18. 18. More about Process? Guidance as to the order of team’s activities It specifies what artifacts should be developed It directs the task of individual developers and team as a whole It offers criteria for monitoring and measuring project activities The selection of particular process will vary greatly depending upon things like problem domain, implementation technology and skills of team Booch,OMT,OOSE and many other methods have well defined process and UML supports almost all methods There has been some convergence on development process practices but there is no consensus for standardization. Framework for the every stage of software development life cycle. 18
  19. 19. Best Practices followed by Rational Unified Process Develop software iteratively Manage requirements Use component based architectures Visually model software Verify S/W quality Control changes to software. 19
  20. 20. What is a tool? It is automated support for every stage of software development life cycle. Since we are concentrating on requirement, analysis and design phase, following are the names of few tools which are greatly in use: 1. Rational Rose 2. Cayenne 3. Platinum 4. Select 20
  21. 21. Why Tool? Helps designer for creating designs much more quickly. Supports validations like: Consistency checking Completeness checking Constrain checking. Time required for certain operation could be predicted . Code generation Reverse engineering. Round trip engineering Conversion from SSAD to OOAD Quick documentation…etc 21
  22. 22. Triangle for Success: All three components play equally important role towards the success of the project. Notation Tool Method 22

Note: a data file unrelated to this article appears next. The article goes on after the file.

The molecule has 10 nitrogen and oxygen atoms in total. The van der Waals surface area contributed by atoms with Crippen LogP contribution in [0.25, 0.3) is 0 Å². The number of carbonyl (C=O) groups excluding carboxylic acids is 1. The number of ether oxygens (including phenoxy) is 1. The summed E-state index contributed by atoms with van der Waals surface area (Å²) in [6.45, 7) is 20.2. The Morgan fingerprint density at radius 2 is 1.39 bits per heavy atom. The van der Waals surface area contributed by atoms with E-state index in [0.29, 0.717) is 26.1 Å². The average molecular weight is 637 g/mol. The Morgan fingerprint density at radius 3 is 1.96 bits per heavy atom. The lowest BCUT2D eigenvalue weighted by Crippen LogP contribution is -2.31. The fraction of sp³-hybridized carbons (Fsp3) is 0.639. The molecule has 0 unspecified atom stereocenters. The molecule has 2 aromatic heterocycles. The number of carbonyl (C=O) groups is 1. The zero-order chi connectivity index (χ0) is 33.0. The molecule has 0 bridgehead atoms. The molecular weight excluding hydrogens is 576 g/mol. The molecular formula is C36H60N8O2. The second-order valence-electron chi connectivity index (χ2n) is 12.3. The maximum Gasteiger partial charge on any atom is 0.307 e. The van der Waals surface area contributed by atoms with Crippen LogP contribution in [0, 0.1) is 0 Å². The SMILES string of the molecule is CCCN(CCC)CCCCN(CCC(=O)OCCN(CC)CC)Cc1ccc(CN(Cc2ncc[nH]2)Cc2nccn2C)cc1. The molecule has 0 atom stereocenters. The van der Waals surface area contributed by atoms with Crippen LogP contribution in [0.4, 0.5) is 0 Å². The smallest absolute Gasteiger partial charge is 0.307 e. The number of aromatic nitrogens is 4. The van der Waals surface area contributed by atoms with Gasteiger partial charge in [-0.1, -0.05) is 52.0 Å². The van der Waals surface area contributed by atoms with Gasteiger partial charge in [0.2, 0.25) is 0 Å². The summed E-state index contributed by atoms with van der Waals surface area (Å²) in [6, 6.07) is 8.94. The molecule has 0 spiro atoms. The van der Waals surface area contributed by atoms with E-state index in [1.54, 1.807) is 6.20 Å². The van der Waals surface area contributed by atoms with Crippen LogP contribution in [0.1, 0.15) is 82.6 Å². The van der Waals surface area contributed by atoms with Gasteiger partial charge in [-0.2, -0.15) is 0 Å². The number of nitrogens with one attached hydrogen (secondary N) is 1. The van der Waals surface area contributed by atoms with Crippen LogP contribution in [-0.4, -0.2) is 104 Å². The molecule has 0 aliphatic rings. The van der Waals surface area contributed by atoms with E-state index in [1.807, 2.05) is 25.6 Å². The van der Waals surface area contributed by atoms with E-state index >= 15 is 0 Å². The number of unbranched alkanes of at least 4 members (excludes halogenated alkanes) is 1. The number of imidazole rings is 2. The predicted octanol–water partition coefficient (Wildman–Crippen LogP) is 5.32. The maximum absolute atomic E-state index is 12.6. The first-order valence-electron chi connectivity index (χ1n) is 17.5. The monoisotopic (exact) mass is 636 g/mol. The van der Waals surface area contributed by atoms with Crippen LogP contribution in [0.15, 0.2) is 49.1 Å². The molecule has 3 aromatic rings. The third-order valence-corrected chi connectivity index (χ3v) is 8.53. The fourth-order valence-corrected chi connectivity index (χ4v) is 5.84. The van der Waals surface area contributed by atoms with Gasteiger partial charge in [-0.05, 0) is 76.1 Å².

23. 23. Objective of the first module: Get introduced with Unified Modeling Language and know the basic components of software development life cycle. 23
  24. 24. Module-2 24
  25. 25. OO model: DYNAMIC MODEL STATIC MODEL LOGICAL MODEL PHYSICAL MODEL The models of Object Oriented Development 25
  26. 26. Models and Views: 4+1 view of OO model. – Process view – Deployment view – Logical view – Dynamic view + – Use case view As shown in the model , for each dimension we define a number of diagrams that denote a view of the system’s model. The use case view is central since its contents drive the developments of other views. 26
  27. 27. UML diagrams: 1. Use case diagram 2. Class Diagram 3. Behavioral diagrams - State chart diagrams - Object diagram - Activity diagrams - Interaction diagrams - Sequence diagrams - Collaboration diagrams 4. Implementation diagrams - Component diagram - Deployment diagram 27